|Medical and faith-based rehabilitation programs for drug addicts|
|July 21, 2008|
July 21, 2008
Illicit drug abuse and addiction is a major problem in countries all over the world, and Georgia is no exception.
Governmental statistics claim that only 19,000 people are addicted to drugs in Georgia, but experts say that it could easily be five or even six times higher in reality.
There are several programs and methods to help people to ‘get clean,’ free of drugs. The use of ‘Methadone’ – a controlled substitute drug for heroin users – is becoming more popular in Georgia and is currently in operation at the Mikhail Asatiani Psychiatric Research Institute in Tbilisi.
Dr Khatuna Todadze, the Methadone program coordinator, explained that this form of rehabilitation for heroin addicts is widely practiced worldwide and that it is one of the most effective method for beating heroin dependency.
“Methadone is a rigorously tested medicine which is used for the treatment of narcotic withdrawal and dependence. It is really very effective here. Many young people come here just asking for help but unfortunately not all of them get into the program. Because the funding is limited, we cannot treat more than 60 persons,” Dr Todadze explained.
According to the program coordinator this is a pilot program, which is funded by the international organization Global Fund. The treatment for the patients is absolutely free of charge. The program coordinators say that this kind of treatment has only positive effects.
Not everyone agrees, however, that Methodone is the best way to treat drug addicts. Psychologist, Dr Manana Sologashvili, claims that people who try to give up drug their addiction with medicine simply swap one addition for another. She explained that their addiction is more psychological than physical, and that medication should not be their only treatment. Sologashvili is involved in another drug addict rehabilitation program. ‘Try to be happy!’ is the name of the program for drug addicts which is run by the Anti-Violence Network of Georgia NGO and the Monasteries of Tabori, Martkopi, Tsalka and Mtskheta. The leader of these monasteries is Hygumen Barthlome. “These people should feel support from everyone,” said Barthlome.
“People who are drug addicts can never be completely cured. We have to control this disease all the time,” said Dr. Sologashvili. In this program the drug addicts live in the monasteries for some time with the same rules as the monks. During their stay, they meet with psychologists and other drug addicts around the table discussing about their life, disease, problems and emotions.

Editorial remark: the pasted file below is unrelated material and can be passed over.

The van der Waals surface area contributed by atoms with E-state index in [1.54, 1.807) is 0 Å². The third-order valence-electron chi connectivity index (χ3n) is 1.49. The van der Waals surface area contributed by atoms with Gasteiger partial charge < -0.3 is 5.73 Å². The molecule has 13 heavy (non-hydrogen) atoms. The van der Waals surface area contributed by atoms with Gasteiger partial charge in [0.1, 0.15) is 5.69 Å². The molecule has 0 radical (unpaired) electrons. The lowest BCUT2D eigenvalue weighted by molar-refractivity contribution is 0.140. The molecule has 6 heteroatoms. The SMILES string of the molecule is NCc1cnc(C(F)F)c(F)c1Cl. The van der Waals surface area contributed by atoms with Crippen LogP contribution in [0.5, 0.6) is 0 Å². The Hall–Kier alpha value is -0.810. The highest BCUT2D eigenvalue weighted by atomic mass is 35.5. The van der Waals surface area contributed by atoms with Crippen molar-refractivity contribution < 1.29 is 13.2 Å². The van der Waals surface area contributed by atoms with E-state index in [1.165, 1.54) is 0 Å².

One of the most important features of this project is the former drug users who council the addicts alongside the monks and the psychologists. 25 year-old Levan, a recovering drug addict, said: “For me it is more effective when I speak to a person who had the same problem as I have now. It is easier to tell him frankly about my feelings and problems. I can trust such person more than to the doctors, who only read some books about my disease but in fact have no idea how I suffer from not getting the drugs when I want them.” Levan has been addicted to drugs since he was 17.
This project does not use medication but rather ‘talking therapy’ and the power of faith to help wean the addicts off their drugs. According to Dr Sologashvili, the main idea of the method of treatment is that the drugs should be replaced with faith. She said: “These people are very ill. They have a need to be dependent on something, and faith is better than drugs. God always helps those who really need it.”
Drug addicts who are involved in this project should live in the monastery for three months at least. They work there and prey there as the monks and priests do. Twice a week they have psychotherapy sessions.
After these three months they go home but return to the psychologists and the monastery once a week. Then they may go on to form groups which in turn will help other drug addicts recover.
This program has a support of the Patriarchy of Georgia, the Norwegian Mission of Rule of Law Advisers to Georgia (NORLAG), Penal Reform International (PRI) and the Ministry of Justice of Georgia. The program is funded by international organization PRI with 3,000 USD.
|< Prev||Next >|